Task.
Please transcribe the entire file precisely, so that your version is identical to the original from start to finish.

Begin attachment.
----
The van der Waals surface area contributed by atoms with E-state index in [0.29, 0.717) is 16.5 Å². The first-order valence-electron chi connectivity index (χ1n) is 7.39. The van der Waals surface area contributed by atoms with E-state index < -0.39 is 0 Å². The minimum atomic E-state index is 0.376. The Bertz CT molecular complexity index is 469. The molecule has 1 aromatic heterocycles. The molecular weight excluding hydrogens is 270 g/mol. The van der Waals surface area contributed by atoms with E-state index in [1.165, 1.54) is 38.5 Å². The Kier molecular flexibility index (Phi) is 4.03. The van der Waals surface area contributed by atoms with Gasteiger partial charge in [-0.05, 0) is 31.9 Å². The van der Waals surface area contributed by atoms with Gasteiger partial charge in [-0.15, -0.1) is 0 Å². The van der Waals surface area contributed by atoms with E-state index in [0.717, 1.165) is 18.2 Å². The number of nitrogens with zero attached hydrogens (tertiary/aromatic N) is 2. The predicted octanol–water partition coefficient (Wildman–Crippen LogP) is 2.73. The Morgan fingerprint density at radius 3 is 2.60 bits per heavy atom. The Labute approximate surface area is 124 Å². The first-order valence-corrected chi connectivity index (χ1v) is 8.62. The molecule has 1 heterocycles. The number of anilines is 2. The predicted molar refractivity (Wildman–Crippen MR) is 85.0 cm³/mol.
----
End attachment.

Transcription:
The van der Waals surface area contributed by atoms with E-state index in [0.29, 0.717) is 16.5 Å². The first-order valence-electron chi connectivity index (χ1n) is 7.39. The van der Waals surface area contributed by atoms with E-state index < -0.39 is 0 Å². The minimum atomic E-state index is 0.376. The Bertz CT molecular complexity index is 469. The molecule has 1 aromatic heterocycles. The molecular weight excluding hydrogens is 270 g/mol. The van der Waals surface area contributed by atoms with E-state index in [1.165, 1.54) is 38.5 Å². The Kier molecular flexibility index (Phi) is 4.03. The van der Waals surface area contributed by atoms with Gasteiger partial charge in [-0.05, 0) is 31.9 Å². The van der Waals surface area contributed by atoms with Gasteiger partial charge in [-0.15, -0.1) is 0 Å². The van der Waals surface area contributed by atoms with E-state index in [0.717, 1.165) is 18.2 Å². The number of nitrogens with zero attached hydrogens (tertiary/aromatic N) is 2. The predicted octanol–water partition coefficient (Wildman–Crippen LogP) is 2.73. The Morgan fingerprint density at radius 3 is 2.60 bits per heavy atom. The Labute approximate surface area is 124 Å². The first-order valence-corrected chi connectivity index (χ1v) is 8.62. The molecule has 1 heterocycles. The number of anilines is 2. The predicted molar refractivity (Wildman–Crippen MR) is 85.0 cm³/mol.